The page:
So the hunt begun. I first ordered one of those cheap Chinese units (No offence meant to Chinese people) but due to being too simple and not enough information on how to connect all the wires from the motor to it, I decided to research more. Unfortunately there aren't many (if any) videos on youtube or anywhere else where this is demonstrated clearly and how you could connect each of these wires.

I keep finding a *better looking* (but not being sure if it would do the job) motor speed control units on ebay and decided to order one. The unit I ordered did have some basic wiring diagram but still there were BIG questions in my head that needed answering before I could even begin to understand how to connect all the wires from the motor. Answers from the seller to my questions about this were, lets say, less then satisfactory.

I then came across this website where this guy had indeed created a unit that apparently does exactly what I was after but unfortunately it was bit too expensive for me.

I also have to add that there lots of circuit diagrams on the net about this control unit and probably I could have built one had I took the time to delve into it. But time was of the essence so I thought, better get one that was ready made.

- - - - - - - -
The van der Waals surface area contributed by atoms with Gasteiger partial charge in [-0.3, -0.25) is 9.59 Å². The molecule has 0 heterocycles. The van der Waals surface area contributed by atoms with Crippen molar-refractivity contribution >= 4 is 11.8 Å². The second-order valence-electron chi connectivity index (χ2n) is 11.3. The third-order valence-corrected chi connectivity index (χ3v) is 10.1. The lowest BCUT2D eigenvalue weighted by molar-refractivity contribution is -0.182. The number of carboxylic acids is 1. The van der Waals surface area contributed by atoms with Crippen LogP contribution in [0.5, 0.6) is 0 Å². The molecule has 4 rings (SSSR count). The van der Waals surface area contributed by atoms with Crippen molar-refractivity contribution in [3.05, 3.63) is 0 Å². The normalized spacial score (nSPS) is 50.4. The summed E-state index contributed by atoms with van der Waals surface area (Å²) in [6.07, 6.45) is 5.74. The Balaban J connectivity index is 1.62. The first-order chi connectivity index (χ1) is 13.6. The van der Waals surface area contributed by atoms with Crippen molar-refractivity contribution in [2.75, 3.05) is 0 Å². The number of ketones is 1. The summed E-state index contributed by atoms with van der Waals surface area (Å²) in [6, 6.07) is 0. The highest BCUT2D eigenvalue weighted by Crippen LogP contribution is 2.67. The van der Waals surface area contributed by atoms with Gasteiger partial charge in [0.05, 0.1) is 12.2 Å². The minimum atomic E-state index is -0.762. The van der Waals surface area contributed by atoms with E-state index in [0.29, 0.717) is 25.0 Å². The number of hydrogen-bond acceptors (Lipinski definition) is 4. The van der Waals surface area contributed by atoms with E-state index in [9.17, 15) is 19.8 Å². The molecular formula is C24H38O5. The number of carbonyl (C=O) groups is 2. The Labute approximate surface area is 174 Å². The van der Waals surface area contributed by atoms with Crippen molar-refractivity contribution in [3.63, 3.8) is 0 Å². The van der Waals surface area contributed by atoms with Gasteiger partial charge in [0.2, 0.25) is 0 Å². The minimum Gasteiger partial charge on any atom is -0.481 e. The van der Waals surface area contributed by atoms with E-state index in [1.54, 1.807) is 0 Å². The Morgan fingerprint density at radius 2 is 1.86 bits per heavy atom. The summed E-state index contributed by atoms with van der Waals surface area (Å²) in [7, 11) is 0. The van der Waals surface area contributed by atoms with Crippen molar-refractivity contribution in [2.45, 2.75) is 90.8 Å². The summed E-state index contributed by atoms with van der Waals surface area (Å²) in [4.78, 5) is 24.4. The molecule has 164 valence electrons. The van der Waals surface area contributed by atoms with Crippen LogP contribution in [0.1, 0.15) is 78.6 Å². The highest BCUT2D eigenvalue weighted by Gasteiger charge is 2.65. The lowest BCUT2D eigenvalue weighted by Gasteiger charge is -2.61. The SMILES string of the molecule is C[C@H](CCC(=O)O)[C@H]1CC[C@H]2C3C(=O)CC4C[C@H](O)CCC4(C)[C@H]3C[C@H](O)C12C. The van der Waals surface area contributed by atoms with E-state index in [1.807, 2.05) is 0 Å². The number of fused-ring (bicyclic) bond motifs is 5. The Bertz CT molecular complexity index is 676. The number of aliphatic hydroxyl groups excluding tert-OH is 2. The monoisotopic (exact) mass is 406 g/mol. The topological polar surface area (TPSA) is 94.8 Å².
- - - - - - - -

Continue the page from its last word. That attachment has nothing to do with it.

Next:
I have to give credit to Keith J. Cockburn (of the above website) for the info I gained on the importance of using the mains 'Filter' in this project. I have to say that I do not fully understand the full technicalities of this filter but from I understand, it filters out any irregular surge in the AC current therefore protecting the motor as a result. If this is not correct, I would love to hear from those who are more knowledged than me.

Below is a short footage of the very 1st test I did with the speed control unit (and a spare motor from a normal size washing machine I salvaged) after I kinda figured out how to connect each of these wires.

Washing Machine Motor Speed test from Pirate Prince on Vimeo.

Testing a larger washing machine motor with the speed control box.